Lisa, a young woman from North Berwick, camera in hand, is shooting a film of a deserted French chateau in the company of two Belgian urbexers (urban explorers for those who, like me, don’t know the term). She comes on a silver casket with an inscription which says it was given to Pontius Pilate, “follower of the King of the Jews” as “a worthy vessel for the proof of his resurrection” (I guess this was before he planted that yew tree at Fortingall.)
Lisa then disappears, but not before she has attracted the attention of Anna, the novel’s narrator. With her colleague Fin, with whom she makes podcasts, she sets out in search of what may have happened to Lisa. Her search – given this kind of novel, one should say “her quest” - takes her to the chateau, to Paris and to Rome, and they are joined by Bram van Wyk, a large Afrikaner art-dealer and crook and the young son he has recently discovered. Bram is formidable, at times frightening, given – a nice touch – to smoking Sobranie cocktail cigarettes. Through him, Anna learns something of the history of the casket, the backstory leading us to Nazi-occupied Hungary, murders in Beirut and Bari, American collectors of religious art, a burglary in a museum in Boston, and a murdering priest who seems to have been Bram’s great friend. It is all splendidly complicated, made even more so for elderly readers by the author’s delight in the digital world.
All the casket and Church stuff indicates that Mina has enjoyed venturing into Dan Brown territory, even to the extent of mocking it. Of course, her book is very different to his stuff, being light, inventive and high-spirited with echoes of Umberto Eco. Actually, however, it is more in the vein of certain Hitchcock movies, in particular North by North- West, where you are invited to share the film-maker’s delight in his style and inventiveness, but not to take murder seriously as in, for instance Strangers on a Train.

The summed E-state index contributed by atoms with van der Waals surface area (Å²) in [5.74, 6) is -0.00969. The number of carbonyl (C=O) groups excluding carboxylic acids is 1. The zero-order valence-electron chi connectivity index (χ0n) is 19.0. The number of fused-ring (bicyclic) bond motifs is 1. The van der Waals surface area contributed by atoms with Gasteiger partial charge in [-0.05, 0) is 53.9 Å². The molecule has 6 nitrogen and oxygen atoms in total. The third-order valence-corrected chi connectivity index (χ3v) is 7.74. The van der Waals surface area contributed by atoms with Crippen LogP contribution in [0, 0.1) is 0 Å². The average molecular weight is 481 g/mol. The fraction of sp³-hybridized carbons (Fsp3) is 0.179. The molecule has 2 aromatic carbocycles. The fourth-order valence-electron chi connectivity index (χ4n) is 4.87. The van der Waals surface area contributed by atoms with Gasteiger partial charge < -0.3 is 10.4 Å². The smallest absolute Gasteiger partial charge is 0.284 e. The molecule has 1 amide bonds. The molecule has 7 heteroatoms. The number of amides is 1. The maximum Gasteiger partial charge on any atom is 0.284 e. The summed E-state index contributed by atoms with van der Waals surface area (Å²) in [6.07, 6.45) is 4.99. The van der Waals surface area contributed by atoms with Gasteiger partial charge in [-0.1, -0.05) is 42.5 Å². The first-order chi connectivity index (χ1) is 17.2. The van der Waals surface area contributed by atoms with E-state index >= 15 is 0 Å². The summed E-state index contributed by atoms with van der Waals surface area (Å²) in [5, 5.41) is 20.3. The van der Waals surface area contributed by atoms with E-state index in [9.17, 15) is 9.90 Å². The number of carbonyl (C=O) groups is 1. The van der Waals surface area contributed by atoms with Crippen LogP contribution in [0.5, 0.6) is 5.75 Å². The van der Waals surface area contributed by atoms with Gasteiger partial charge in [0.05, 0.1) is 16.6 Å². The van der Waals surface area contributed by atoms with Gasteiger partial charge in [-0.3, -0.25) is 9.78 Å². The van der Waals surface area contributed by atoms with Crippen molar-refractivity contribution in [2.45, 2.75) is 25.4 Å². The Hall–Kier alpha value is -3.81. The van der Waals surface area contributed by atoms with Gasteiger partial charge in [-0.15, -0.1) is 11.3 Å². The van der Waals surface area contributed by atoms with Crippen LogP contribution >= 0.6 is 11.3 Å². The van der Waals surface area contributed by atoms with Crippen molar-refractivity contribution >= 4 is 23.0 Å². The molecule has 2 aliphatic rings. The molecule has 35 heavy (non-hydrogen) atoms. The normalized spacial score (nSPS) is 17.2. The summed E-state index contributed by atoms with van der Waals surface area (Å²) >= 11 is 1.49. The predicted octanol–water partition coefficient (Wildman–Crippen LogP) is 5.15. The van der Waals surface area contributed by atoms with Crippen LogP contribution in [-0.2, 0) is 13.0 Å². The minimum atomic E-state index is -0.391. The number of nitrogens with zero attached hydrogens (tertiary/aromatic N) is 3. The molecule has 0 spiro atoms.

Denise Mina is of course fully aware of the true horror of violence and murder. This was never more apparent than in that remarkable and chilling novel The Long Drop, which won the McIlvanney Prize for crime writing a few years ago. Likewise, in her early fiction she showed she could write what might be called the standard Tartan Noir novel at its most realistic, and do this as well as anyone and far better than most. But she has always been ready to explore other ways of writing about crime – last year’s short recreation of the Rizzio murder in the Palace of Holyroodhouse, for example.
There are some true-to-life passages in Confidence: Anna’s memory of her own troubled past, and her concerns about how learning of this may affect her daughters, for instance, but for the most part this is a playful novel, written with energy, inventiveness and glee. Graham Greene for a long time used to distinguish between his serious novels and those that he styled “entertainments”. Actually one or two of the “entertainments” were grim as well as being entertaining – Brighton Rock, for example. Mina doesn’t, as far as I know, make any such distinction, but if she did, this elegant and witty novel would be classed as an entertainment.
Ian Rankin has called Mina “the cream of the crop” of crime writers today. There’s never much point in drawing up league tables of authors, even though most are probably aware of a degree of competition with their contemporaries, and also indeed with others who have gone before. It is enough to say that a book is good or bad. This is a good one. The lively plot brings in a lot of fine things. It may also be a fair, if disturbing, reflection of a world where nobody need know anything except where and how to find out almost immediately anything they seek to know – a world also where, horribly, it seems you are never alone, never under the radar. The immediacy of information retrieval is good fun here, but also disturbing when you think about it.
Confidence, by Denise Mina, Harvill Secker, 291pp, £14.99